Pedrosa, who had also languished on Friday, was now third fastest.  Ahead of him was Dovizioso on the factory Ducati, and of course, his perennially fast team-mate, the seemingly indomitable Marquez.

Ducatis improve
The second session on Saturday saw Dovizioso and Pedrosa again second and third fastest with Rossi again fourth, then Iannone on the Pramac Ducati just ahead of Lorenzo in sixth place on the timing monitor.

Clearly the Ducatis had made a step forward, getting closer to the level they had been at in the Stoner years.  The question was, would they be able to keep up the pace for the full 20 laps?

On the strength of the foregoing, Lorenzo’s chances of winning the race for the second year running looked slim.  But the Yamaha team took another look at their data, made some more changes and suddenly Lorenzo topped the timing screen in the early stage of the 15 minute qualifying session.

Dovizioso raised the bar with a lap time two tenths faster, then Marquez shot to the top with a 2m 01.259s effort, three tenths faster again.

But Lorenzo was not quite done.  With less than a minute remaining, he stopped the clocks at 2m 01.175s.   What would Marquez do?  Thirty seconds later: bam!  Marquez scorched to pole position with a 2m 00.829s effort while Dovizioso racked a 2m 01.140s to grab second spot on the grid.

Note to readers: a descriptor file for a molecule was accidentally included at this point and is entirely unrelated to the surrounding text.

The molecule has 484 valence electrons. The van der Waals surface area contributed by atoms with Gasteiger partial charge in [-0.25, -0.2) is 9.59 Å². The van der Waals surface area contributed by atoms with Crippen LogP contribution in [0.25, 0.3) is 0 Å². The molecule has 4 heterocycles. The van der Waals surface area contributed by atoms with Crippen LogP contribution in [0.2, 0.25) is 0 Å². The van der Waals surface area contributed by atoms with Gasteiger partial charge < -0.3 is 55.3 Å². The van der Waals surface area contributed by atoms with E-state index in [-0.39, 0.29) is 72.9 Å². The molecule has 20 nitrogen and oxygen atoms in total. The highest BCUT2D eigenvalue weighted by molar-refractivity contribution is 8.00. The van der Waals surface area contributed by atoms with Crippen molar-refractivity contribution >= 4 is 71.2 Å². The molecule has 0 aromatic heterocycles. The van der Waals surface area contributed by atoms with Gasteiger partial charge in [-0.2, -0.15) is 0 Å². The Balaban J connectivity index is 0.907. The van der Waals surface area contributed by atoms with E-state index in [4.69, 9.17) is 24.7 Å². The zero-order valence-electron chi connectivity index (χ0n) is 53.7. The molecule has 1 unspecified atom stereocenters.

Lorenzo was third, but significantly, on the front row of the grid.

“I’m very satisfied and very proud of my lap time. I pushed to the limit and I improved six tenths of a second on the last lap compared to my first try,” he said. “The soft tyre on the front is much better for our bike. I would like to use it tomorrow, but it will be a long race, so we have to improve the bike a little bit more during the warm-up to be more comfortable with the harder tyres. This year the engine and the clutch are different.  I don’t have the same feeling, making it difficult to make similar starts to last year. Starting from third place of the grid is not the best position, because you are too much on the inside for the first corner, but it is still better to be on the first row than to be on the second. It’s a good position. Let’s try to improve the bike for tomorrow and try to stay with the front group during the race.”

Lorenzo holeshots
Clearly Lorenzo was much happier with the Yamaha and the Bridgestone tyres than he had been after the first session on Friday, but he still had one more hurdle to overcome.  Marquez.  That did not change in the race morning warm-up but when the red lights went off for the race start, Lorenzo was out of the blocks and into the first corner with a mighty holeshot.  Marquez was right with him while Dovizioso had the Ducati running third, ahead of Aleix Espargaro on the Forward Yamaha.

Lorenzo got his head down and went for it, hard out.  Behind him Marquez was never more than half a second adrift and the two of them edged away from the Doviziosi-Espargaro-Rossi cluster while Pedrosa closed in after an indifferent start.

Espargaro held Rossi at bay for a lap.  And Pedrosa also got the better of the older Espargaro on the second lap.

Dovizioso held third for the first four laps, then Rossi took over for the next four before Pedrosa grabbed it and held it for another four laps.  Then, with eight laps to go, Rossi took it back and held it, despite both Dovizioso and Pedrosa maintaining the pressure right to the end.